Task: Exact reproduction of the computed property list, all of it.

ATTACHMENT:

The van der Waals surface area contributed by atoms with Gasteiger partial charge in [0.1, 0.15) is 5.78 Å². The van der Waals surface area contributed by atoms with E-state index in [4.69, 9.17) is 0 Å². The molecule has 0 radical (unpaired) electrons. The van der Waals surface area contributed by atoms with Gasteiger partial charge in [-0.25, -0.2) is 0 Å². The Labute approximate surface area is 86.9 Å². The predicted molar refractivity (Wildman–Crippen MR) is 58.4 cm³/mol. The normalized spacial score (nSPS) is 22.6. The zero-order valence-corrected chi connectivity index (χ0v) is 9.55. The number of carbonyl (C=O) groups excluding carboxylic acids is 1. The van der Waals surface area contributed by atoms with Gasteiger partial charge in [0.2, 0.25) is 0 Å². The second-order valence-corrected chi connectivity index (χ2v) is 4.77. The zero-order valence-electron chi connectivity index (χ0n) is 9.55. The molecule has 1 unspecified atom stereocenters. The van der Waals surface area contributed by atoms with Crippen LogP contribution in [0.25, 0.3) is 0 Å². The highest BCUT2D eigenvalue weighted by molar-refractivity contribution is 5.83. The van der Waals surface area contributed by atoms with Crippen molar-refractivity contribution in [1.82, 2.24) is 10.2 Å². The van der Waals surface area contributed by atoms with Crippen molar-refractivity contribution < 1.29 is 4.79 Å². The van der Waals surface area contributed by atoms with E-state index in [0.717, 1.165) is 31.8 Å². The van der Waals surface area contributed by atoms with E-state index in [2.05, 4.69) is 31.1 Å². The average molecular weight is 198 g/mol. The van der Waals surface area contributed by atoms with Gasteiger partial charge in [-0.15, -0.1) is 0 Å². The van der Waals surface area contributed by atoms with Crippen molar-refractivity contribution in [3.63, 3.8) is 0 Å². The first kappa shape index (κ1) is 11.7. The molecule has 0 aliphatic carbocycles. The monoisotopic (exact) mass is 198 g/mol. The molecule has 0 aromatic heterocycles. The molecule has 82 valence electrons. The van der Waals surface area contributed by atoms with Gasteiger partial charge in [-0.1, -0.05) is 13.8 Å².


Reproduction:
The van der Waals surface area contributed by atoms with Gasteiger partial charge in [0.1, 0.15) is 5.78 Å². The van der Waals surface area contributed by atoms with E-state index in [4.69, 9.17) is 0 Å². The molecule has 0 radical (unpaired) electrons. The van der Waals surface area contributed by atoms with Gasteiger partial charge in [-0.25, -0.2) is 0 Å². The Labute approximate surface area is 86.9 Å². The predicted molar refractivity (Wildman–Crippen MR) is 58.4 cm³/mol. The normalized spacial score (nSPS) is 22.6. The zero-order valence-corrected chi connectivity index (χ0v) is 9.55. The number of carbonyl (C=O) groups excluding carboxylic acids is 1. The van der Waals surface area contributed by atoms with Gasteiger partial charge in [0.2, 0.25) is 0 Å². The second-order valence-corrected chi connectivity index (χ2v) is 4.77. The zero-order valence-electron chi connectivity index (χ0n) is 9.55. The molecule has 1 unspecified atom stereocenters. The van der Waals surface area contributed by atoms with Crippen LogP contribution in [0.25, 0.3) is 0 Å². The highest BCUT2D eigenvalue weighted by molar-refractivity contribution is 5.83. The van der Waals surface area contributed by atoms with Crippen molar-refractivity contribution in [1.82, 2.24) is 10.2 Å². The van der Waals surface area contributed by atoms with Crippen molar-refractivity contribution < 1.29 is 4.79 Å². The van der Waals surface area contributed by atoms with E-state index in [0.717, 1.165) is 31.8 Å². The van der Waals surface area contributed by atoms with E-state index in [2.05, 4.69) is 31.1 Å². The average molecular weight is 198 g/mol. The van der Waals surface area contributed by atoms with Gasteiger partial charge in [-0.15, -0.1) is 0 Å². The van der Waals surface area contributed by atoms with Crippen molar-refractivity contribution in [3.63, 3.8) is 0 Å². The first kappa shape index (κ1) is 11.7. The molecule has 0 aliphatic carbocycles. The monoisotopic (exact) mass is 198 g/mol. The molecule has 0 aromatic heterocycles. The molecule has 82 valence electrons. The van der Waals surface area contributed by atoms with Gasteiger partial charge in [-0.1, -0.05) is 13.8 Å².